No baiting. No dogs. This is a two-day calling marathon. But you can hunt anywhere you want, as long as you’re back in time for officials to tally the take. Get caught cheating—fail to report even a speeding ticket during the event—and you’re banned from the competition for life.

flextone turkey hunting


If you want to hold the title of the nation’s best turkey hunter, then travel with a buddy to tiny Lacygne, Kan., and try filling your two tags in 2 ½ days in a landscape you have never laid eyes on before. The birds you tag had better be big. Oh, and you must record every successful hunt on video.

The Flex-Tone Wild Turkey Hunting Championship held its fifth annual showdown in April 2017. The entry fee was $5,000 per team for a chance at winning $50,000 in cash and prizes. The 50-team field is a mix of national turkey-calling champions, outdoor-television personalities, professional guides, and hardcore hunters you’ve never heard of before.

Hunting properties are allotted by random draw, and every three-man team (two hunters and a cameraman) is accompanied by a referee to ensure the competition’s rules and ethical standards are maintained. Turkeys are scored using the NWTF’s system. A team’s total score determines its standing.

northwest run archery classic


If you’ve ever had to sprint up the face of a mountain or run a couple hundred yards across an open expanse to get within bow range of a trophy, then you know how difficult it is to shoot accurately when your heart is redlining. Incorporating running and bow shooting into your pre-season training makes a lot of sense. But until recently, you had to wait for the shot of a lifetime to present itself to see if all that training had paid off.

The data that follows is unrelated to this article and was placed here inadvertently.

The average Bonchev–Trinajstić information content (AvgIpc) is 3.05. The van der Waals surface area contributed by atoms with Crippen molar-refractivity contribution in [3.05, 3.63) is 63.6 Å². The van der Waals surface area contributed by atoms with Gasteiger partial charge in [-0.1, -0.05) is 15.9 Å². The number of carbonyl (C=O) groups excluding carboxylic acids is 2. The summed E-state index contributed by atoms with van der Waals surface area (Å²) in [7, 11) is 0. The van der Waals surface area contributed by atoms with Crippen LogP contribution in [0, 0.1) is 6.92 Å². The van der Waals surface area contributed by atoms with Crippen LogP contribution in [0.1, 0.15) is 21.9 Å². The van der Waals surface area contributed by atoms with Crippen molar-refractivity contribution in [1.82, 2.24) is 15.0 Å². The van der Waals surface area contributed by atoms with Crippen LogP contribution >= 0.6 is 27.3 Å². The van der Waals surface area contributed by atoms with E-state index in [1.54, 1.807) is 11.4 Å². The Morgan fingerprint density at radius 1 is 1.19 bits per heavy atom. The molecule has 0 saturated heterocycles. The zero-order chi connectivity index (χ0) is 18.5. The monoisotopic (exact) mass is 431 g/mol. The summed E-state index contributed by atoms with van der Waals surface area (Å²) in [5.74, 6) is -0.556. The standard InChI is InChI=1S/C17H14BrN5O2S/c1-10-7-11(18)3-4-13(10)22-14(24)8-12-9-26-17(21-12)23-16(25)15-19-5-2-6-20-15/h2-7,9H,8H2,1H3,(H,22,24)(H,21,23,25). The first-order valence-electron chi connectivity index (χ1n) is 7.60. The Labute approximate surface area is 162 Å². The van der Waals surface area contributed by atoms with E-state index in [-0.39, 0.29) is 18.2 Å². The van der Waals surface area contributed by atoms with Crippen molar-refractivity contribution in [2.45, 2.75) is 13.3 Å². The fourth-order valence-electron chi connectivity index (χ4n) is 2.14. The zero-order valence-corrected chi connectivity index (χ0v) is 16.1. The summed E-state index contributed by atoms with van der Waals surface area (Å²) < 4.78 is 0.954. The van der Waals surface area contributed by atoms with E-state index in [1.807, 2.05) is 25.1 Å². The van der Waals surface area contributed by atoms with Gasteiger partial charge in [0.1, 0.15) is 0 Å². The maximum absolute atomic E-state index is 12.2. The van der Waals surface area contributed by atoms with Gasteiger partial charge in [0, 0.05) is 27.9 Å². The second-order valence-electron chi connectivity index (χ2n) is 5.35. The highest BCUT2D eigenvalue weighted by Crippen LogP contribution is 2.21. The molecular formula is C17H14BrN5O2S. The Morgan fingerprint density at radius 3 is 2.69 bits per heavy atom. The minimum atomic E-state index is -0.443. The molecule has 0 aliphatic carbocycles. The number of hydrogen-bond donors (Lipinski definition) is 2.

Similar to the Olympic biathlon, run-archery is a new sport that combines target archery and running.

In its third year, the North­west Run-Archery Classic—scheduled for July 24 in Ferndale, Wash.—is a one-day event in which squads of shooters run four short cross-country loops (totaling around 5K) and shoot at designated target stations in circuits.

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Hunt training should simulate the most difficult conditions you might face in the field. For a rifleman, that’s exerting yourself under a heavy pack and shooting—fast and accurately at unknown distances—without the aid of a bench. Until recently, an elite military sniper school was arguably the only place that gave you a real-world gut-check on how good you actually shoot when the pressure’s on.

Now there is Vortex Extreme. An annual endurance and shooting event, this year’s contest is Aug. 6 at Tremonton Spirit Ridge Rifle Golf course—a 10,000-acre shooters’ paradise in northern Utah.

The entry fee is $450 per two-shooter team. The rules are simple, but the 7-mile course you run is not. Climbing and descending some 6,000 total feet in ele­vation, you and your partner must shoot at targets out to 1,200 yards. Teams that manage to finish are given a total score based on time and accuracy.

Trophy photograph by Cliff Gardiner & John Keller, coyote photograph by Alamy, competition photographs courtesy each competition